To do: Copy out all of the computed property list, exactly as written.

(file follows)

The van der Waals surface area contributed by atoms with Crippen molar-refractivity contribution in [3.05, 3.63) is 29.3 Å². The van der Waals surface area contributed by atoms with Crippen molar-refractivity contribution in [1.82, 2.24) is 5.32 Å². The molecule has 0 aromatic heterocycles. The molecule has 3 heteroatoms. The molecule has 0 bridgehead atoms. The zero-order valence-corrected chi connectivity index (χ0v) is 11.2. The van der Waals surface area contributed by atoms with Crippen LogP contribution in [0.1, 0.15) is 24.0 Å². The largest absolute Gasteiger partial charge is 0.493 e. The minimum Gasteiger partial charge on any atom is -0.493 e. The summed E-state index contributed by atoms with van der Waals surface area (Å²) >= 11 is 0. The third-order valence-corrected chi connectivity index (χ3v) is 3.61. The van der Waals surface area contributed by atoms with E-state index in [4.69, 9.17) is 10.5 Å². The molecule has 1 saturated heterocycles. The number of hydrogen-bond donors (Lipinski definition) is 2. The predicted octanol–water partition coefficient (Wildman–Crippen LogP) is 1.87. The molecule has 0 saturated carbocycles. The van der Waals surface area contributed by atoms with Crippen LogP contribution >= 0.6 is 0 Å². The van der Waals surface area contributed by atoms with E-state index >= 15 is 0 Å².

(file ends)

The van der Waals surface area contributed by atoms with Crippen molar-refractivity contribution in [3.05, 3.63) is 29.3 Å². The van der Waals surface area contributed by atoms with Crippen molar-refractivity contribution in [1.82, 2.24) is 5.32 Å². The molecule has 0 aromatic heterocycles. The molecule has 3 heteroatoms. The molecule has 0 bridgehead atoms. The zero-order valence-corrected chi connectivity index (χ0v) is 11.2. The van der Waals surface area contributed by atoms with Crippen LogP contribution in [0.1, 0.15) is 24.0 Å². The largest absolute Gasteiger partial charge is 0.493 e. The minimum Gasteiger partial charge on any atom is -0.493 e. The summed E-state index contributed by atoms with van der Waals surface area (Å²) >= 11 is 0. The third-order valence-corrected chi connectivity index (χ3v) is 3.61. The van der Waals surface area contributed by atoms with E-state index in [4.69, 9.17) is 10.5 Å². The molecule has 1 saturated heterocycles. The number of hydrogen-bond donors (Lipinski definition) is 2. The predicted octanol–water partition coefficient (Wildman–Crippen LogP) is 1.87. The molecule has 0 saturated carbocycles. The van der Waals surface area contributed by atoms with Crippen LogP contribution >= 0.6 is 0 Å². The van der Waals surface area contributed by atoms with E-state index >= 15 is 0 Å².